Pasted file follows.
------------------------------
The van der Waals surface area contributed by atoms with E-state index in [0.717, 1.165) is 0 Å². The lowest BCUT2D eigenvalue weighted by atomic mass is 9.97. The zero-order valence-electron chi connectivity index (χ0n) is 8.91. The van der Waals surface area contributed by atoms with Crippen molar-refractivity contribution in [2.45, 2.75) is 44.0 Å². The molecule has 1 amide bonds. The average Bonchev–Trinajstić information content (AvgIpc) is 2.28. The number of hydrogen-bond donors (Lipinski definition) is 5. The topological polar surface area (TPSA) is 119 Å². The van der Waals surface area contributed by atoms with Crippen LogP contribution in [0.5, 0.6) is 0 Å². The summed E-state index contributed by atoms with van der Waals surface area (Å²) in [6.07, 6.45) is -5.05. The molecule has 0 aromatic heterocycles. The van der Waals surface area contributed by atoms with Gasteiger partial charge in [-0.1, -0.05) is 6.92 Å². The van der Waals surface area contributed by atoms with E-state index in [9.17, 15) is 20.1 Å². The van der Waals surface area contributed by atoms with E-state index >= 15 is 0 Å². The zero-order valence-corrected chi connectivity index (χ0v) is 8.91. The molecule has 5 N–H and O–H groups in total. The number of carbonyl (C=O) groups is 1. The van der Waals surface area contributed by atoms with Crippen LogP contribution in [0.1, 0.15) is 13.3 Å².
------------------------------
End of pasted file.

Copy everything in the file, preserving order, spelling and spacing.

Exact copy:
The van der Waals surface area contributed by atoms with E-state index in [0.717, 1.165) is 0 Å². The lowest BCUT2D eigenvalue weighted by atomic mass is 9.97. The zero-order valence-electron chi connectivity index (χ0n) is 8.91. The van der Waals surface area contributed by atoms with Crippen molar-refractivity contribution in [2.45, 2.75) is 44.0 Å². The molecule has 1 amide bonds. The average Bonchev–Trinajstić information content (AvgIpc) is 2.28. The number of hydrogen-bond donors (Lipinski definition) is 5. The topological polar surface area (TPSA) is 119 Å². The van der Waals surface area contributed by atoms with Crippen LogP contribution in [0.5, 0.6) is 0 Å². The summed E-state index contributed by atoms with van der Waals surface area (Å²) in [6.07, 6.45) is -5.05. The molecule has 0 aromatic heterocycles. The van der Waals surface area contributed by atoms with Gasteiger partial charge in [-0.1, -0.05) is 6.92 Å². The van der Waals surface area contributed by atoms with E-state index in [9.17, 15) is 20.1 Å². The van der Waals surface area contributed by atoms with E-state index >= 15 is 0 Å². The zero-order valence-corrected chi connectivity index (χ0v) is 8.91. The molecule has 5 N–H and O–H groups in total. The number of carbonyl (C=O) groups is 1. The van der Waals surface area contributed by atoms with Crippen LogP contribution in [0.1, 0.15) is 13.3 Å².